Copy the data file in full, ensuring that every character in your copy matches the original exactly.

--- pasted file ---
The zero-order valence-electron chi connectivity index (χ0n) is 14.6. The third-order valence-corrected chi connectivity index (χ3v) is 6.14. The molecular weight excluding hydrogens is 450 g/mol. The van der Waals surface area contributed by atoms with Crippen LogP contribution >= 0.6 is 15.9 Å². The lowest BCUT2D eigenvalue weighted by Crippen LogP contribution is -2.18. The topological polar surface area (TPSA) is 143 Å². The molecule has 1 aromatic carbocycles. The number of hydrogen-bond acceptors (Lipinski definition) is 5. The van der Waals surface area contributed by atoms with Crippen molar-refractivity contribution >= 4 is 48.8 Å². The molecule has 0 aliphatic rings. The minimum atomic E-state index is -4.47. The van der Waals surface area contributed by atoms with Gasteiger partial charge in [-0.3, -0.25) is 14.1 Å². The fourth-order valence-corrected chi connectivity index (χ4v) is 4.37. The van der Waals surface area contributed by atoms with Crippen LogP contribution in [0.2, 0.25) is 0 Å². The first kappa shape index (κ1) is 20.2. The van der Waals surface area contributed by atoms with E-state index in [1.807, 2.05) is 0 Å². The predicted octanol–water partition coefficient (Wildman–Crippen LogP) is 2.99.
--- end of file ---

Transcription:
The zero-order valence-electron chi connectivity index (χ0n) is 14.6. The third-order valence-corrected chi connectivity index (χ3v) is 6.14. The molecular weight excluding hydrogens is 450 g/mol. The van der Waals surface area contributed by atoms with Crippen LogP contribution >= 0.6 is 15.9 Å². The lowest BCUT2D eigenvalue weighted by Crippen LogP contribution is -2.18. The topological polar surface area (TPSA) is 143 Å². The molecule has 1 aromatic carbocycles. The number of hydrogen-bond acceptors (Lipinski definition) is 5. The van der Waals surface area contributed by atoms with Crippen molar-refractivity contribution >= 4 is 48.8 Å². The molecule has 0 aliphatic rings. The minimum atomic E-state index is -4.47. The van der Waals surface area contributed by atoms with Gasteiger partial charge in [-0.3, -0.25) is 14.1 Å². The fourth-order valence-corrected chi connectivity index (χ4v) is 4.37. The van der Waals surface area contributed by atoms with Crippen LogP contribution in [0.2, 0.25) is 0 Å². The first kappa shape index (κ1) is 20.2. The van der Waals surface area contributed by atoms with E-state index in [1.807, 2.05) is 0 Å². The predicted octanol–water partition coefficient (Wildman–Crippen LogP) is 2.99.